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Wednesday, December 2, 2015

The Empire 'Halfheartedly' Strikes Back  

Advisory: This article is a follow-up to the September 2015 article, ‘The Deft Political Maneuverings Of Jesus And Jewish Officials Under A Precarious Roman Shadow’. Familiarization with the earlier article is critical for comprehension of the follow-up. 



                                          Gaius Octavius, Imperator Caesar Divi Filius Augustus, 1st Roman 
                                                        Emperor, 27 BC - 14 AD.   




It is difficult to reconcile the standard Christian narrative of an intense and persistent irrational pagan Roman hostility towards the early Church when churches were being erected during this period. At least seventy-eight years before the passage of the Edict of Milan (313 AD), which legalized the existence of Christianity throughout the Roman Empire, Emperor Severus Alexander (reign: 11 March 222 – 18/19 March 235) granted land to Christians in Rome to build a church, Our Lady in Trastevere. In 303 AD, ten years before the passage of the Edict of Milan, construction was completed of a Christian church in the capital of the Eastern Roman Empire (Nicomedia), situated on a hill overlooking the imperial palace below. In fact, by the start of Emperor Valerian’s reign (253 AD) Christians were …senators, and men of importance, and Roman knights…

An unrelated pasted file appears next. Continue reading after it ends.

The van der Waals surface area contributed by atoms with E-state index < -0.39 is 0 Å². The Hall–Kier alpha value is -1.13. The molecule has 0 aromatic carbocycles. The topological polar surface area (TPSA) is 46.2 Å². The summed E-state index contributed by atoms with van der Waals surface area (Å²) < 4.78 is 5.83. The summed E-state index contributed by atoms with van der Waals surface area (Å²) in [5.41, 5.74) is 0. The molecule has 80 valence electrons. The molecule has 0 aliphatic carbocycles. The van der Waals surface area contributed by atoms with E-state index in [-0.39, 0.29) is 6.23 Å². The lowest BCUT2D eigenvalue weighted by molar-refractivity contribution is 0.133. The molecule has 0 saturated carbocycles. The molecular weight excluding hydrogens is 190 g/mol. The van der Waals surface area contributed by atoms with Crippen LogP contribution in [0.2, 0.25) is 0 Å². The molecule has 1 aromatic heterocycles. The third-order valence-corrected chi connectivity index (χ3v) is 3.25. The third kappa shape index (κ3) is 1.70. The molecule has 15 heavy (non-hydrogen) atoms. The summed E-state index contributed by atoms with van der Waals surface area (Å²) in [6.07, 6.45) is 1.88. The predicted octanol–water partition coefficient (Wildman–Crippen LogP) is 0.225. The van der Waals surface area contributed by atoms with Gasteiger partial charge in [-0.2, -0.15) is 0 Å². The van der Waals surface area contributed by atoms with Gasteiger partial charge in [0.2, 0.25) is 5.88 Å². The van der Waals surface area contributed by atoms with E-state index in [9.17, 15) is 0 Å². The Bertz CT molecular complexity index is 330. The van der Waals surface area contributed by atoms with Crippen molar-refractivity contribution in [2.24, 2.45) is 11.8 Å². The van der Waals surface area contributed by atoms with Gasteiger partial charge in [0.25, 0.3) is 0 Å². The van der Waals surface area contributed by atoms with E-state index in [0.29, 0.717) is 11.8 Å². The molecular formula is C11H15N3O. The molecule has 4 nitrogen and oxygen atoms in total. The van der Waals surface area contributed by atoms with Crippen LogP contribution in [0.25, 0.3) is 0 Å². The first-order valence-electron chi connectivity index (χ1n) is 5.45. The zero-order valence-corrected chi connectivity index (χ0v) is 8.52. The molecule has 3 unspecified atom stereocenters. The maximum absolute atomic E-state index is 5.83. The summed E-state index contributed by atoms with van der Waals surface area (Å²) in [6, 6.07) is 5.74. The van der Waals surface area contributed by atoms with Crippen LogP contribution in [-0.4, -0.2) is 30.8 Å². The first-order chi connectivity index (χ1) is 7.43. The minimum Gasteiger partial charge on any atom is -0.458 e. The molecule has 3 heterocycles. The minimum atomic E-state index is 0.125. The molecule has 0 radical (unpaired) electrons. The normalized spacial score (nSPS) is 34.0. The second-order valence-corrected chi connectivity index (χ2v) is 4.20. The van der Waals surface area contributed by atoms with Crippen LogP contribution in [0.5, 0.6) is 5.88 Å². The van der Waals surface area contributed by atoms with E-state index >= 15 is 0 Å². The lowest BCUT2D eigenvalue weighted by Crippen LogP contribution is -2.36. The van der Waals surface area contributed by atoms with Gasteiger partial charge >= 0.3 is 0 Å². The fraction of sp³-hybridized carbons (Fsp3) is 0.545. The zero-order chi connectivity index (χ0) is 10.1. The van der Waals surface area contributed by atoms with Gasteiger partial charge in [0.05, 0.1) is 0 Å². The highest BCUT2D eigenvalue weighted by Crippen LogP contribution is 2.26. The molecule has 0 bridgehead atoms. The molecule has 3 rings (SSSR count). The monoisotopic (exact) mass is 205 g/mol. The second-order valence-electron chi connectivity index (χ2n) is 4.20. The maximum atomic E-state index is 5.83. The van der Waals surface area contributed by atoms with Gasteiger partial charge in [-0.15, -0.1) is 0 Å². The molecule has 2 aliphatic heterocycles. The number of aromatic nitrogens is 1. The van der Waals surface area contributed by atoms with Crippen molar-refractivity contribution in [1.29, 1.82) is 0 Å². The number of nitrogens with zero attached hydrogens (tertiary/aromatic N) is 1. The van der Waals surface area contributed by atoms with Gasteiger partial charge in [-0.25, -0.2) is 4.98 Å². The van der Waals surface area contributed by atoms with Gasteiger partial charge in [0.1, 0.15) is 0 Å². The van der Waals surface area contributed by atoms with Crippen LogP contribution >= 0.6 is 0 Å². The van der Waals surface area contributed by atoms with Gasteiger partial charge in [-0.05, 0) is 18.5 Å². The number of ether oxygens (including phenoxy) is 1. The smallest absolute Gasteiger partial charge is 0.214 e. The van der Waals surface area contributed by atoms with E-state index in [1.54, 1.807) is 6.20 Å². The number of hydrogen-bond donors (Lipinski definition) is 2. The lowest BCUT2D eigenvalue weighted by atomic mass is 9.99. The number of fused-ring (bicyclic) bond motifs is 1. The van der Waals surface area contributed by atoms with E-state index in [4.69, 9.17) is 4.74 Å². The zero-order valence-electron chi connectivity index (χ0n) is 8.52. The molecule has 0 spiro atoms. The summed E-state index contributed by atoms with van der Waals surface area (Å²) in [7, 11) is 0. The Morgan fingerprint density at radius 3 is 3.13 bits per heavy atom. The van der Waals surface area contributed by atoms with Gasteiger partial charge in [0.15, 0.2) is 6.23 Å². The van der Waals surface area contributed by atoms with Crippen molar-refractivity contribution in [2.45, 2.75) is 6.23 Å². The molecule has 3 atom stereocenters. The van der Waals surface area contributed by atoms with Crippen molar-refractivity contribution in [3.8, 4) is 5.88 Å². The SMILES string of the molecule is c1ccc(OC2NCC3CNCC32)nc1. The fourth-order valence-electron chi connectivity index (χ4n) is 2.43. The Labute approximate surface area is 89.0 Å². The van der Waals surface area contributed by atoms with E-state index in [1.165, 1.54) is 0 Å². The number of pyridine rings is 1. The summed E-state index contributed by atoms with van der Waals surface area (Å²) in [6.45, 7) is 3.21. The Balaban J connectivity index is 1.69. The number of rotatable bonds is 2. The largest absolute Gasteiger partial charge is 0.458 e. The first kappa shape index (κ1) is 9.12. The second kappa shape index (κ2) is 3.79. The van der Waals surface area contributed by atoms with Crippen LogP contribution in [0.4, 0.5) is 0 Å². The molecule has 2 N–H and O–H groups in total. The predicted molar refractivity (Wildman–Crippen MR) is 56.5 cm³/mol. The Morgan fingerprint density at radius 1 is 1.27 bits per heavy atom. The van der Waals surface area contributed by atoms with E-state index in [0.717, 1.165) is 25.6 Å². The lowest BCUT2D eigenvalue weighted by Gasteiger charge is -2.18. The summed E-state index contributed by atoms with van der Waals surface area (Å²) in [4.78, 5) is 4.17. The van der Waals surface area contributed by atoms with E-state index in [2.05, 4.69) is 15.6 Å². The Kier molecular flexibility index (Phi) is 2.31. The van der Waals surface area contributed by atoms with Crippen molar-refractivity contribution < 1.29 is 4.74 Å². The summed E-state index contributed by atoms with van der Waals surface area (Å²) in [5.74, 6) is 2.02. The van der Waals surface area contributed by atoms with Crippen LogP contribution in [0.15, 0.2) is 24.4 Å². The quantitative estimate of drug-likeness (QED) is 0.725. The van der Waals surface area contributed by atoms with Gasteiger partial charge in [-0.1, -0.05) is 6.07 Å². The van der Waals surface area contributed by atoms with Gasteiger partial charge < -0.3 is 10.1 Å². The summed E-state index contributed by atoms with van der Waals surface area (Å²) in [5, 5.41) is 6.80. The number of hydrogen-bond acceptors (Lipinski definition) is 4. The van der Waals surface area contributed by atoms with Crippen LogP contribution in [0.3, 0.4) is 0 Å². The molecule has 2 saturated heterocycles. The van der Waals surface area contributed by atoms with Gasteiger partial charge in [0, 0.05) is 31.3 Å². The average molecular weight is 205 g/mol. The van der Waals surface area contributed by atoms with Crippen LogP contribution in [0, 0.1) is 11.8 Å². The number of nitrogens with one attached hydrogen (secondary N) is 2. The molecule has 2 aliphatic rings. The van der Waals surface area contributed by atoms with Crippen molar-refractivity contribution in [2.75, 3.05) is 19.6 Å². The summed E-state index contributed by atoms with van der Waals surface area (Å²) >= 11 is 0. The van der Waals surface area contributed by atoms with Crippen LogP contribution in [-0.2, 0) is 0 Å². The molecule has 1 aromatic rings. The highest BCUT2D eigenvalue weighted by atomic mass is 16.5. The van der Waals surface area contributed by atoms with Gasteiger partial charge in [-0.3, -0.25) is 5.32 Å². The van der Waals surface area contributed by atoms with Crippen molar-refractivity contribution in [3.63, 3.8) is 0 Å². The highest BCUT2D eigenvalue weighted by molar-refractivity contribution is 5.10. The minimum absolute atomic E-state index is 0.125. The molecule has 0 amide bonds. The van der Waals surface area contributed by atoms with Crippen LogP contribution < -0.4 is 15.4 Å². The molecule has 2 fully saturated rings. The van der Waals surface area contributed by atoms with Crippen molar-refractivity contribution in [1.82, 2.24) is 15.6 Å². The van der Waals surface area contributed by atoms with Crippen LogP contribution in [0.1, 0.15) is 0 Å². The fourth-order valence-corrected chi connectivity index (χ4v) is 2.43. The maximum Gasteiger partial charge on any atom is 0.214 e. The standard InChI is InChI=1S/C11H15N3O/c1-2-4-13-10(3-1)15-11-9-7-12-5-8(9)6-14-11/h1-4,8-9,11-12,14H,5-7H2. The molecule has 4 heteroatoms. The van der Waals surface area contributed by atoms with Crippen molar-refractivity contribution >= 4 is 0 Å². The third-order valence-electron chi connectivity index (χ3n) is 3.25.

Professor Candida Moss (Professor of New Testament and Early Christianity at the University of Notre Dame) informs us of an instance of Christian insurrection, yet the Roman governor on the scene is totally indifferent to the Christian melee…